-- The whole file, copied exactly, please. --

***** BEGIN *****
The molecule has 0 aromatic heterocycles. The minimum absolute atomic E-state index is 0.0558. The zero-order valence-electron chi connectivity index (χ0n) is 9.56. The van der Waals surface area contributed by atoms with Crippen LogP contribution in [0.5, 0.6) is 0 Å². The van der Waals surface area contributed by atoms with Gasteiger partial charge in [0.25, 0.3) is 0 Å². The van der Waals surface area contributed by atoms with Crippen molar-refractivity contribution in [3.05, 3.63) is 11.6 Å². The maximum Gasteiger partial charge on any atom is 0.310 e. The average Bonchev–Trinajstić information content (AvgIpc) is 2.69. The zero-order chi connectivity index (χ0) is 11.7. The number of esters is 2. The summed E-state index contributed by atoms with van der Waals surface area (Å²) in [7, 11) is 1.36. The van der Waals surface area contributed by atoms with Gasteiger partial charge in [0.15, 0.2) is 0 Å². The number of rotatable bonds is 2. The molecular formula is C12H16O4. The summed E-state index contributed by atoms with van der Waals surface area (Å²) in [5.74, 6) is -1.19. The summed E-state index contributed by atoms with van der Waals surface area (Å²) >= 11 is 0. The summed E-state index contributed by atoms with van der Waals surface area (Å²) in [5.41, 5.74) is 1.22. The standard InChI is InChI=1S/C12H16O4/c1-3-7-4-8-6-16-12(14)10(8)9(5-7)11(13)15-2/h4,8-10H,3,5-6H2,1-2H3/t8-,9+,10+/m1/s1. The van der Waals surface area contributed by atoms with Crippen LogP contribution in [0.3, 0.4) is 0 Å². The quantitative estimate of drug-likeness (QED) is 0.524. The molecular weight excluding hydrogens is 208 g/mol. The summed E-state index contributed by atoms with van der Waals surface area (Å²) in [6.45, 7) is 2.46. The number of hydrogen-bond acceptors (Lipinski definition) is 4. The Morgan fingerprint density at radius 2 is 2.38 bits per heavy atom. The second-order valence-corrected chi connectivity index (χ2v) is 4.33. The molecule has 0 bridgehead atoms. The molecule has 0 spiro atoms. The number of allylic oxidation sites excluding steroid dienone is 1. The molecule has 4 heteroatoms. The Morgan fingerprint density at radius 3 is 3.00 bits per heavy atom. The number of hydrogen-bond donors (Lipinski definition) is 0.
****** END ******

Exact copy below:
The molecule has 0 aromatic heterocycles. The minimum absolute atomic E-state index is 0.0558. The zero-order valence-electron chi connectivity index (χ0n) is 9.56. The van der Waals surface area contributed by atoms with Crippen LogP contribution in [0.5, 0.6) is 0 Å². The van der Waals surface area contributed by atoms with Gasteiger partial charge in [0.25, 0.3) is 0 Å². The van der Waals surface area contributed by atoms with Crippen molar-refractivity contribution in [3.05, 3.63) is 11.6 Å². The maximum Gasteiger partial charge on any atom is 0.310 e. The average Bonchev–Trinajstić information content (AvgIpc) is 2.69. The zero-order chi connectivity index (χ0) is 11.7. The number of esters is 2. The summed E-state index contributed by atoms with van der Waals surface area (Å²) in [7, 11) is 1.36. The van der Waals surface area contributed by atoms with Gasteiger partial charge in [0.15, 0.2) is 0 Å². The number of rotatable bonds is 2. The molecular formula is C12H16O4. The summed E-state index contributed by atoms with van der Waals surface area (Å²) in [5.74, 6) is -1.19. The summed E-state index contributed by atoms with van der Waals surface area (Å²) >= 11 is 0. The summed E-state index contributed by atoms with van der Waals surface area (Å²) in [5.41, 5.74) is 1.22. The standard InChI is InChI=1S/C12H16O4/c1-3-7-4-8-6-16-12(14)10(8)9(5-7)11(13)15-2/h4,8-10H,3,5-6H2,1-2H3/t8-,9+,10+/m1/s1. The van der Waals surface area contributed by atoms with Crippen LogP contribution in [0.3, 0.4) is 0 Å². The quantitative estimate of drug-likeness (QED) is 0.524. The molecular weight excluding hydrogens is 208 g/mol. The summed E-state index contributed by atoms with van der Waals surface area (Å²) in [6.45, 7) is 2.46. The number of hydrogen-bond acceptors (Lipinski definition) is 4. The Morgan fingerprint density at radius 2 is 2.38 bits per heavy atom. The second-order valence-corrected chi connectivity index (χ2v) is 4.33. The molecule has 0 bridgehead atoms. The molecule has 0 spiro atoms. The number of allylic oxidation sites excluding steroid dienone is 1. The molecule has 4 heteroatoms. The Morgan fingerprint density at radius 3 is 3.00 bits per heavy atom. The number of hydrogen-bond donors (Lipinski definition) is 0.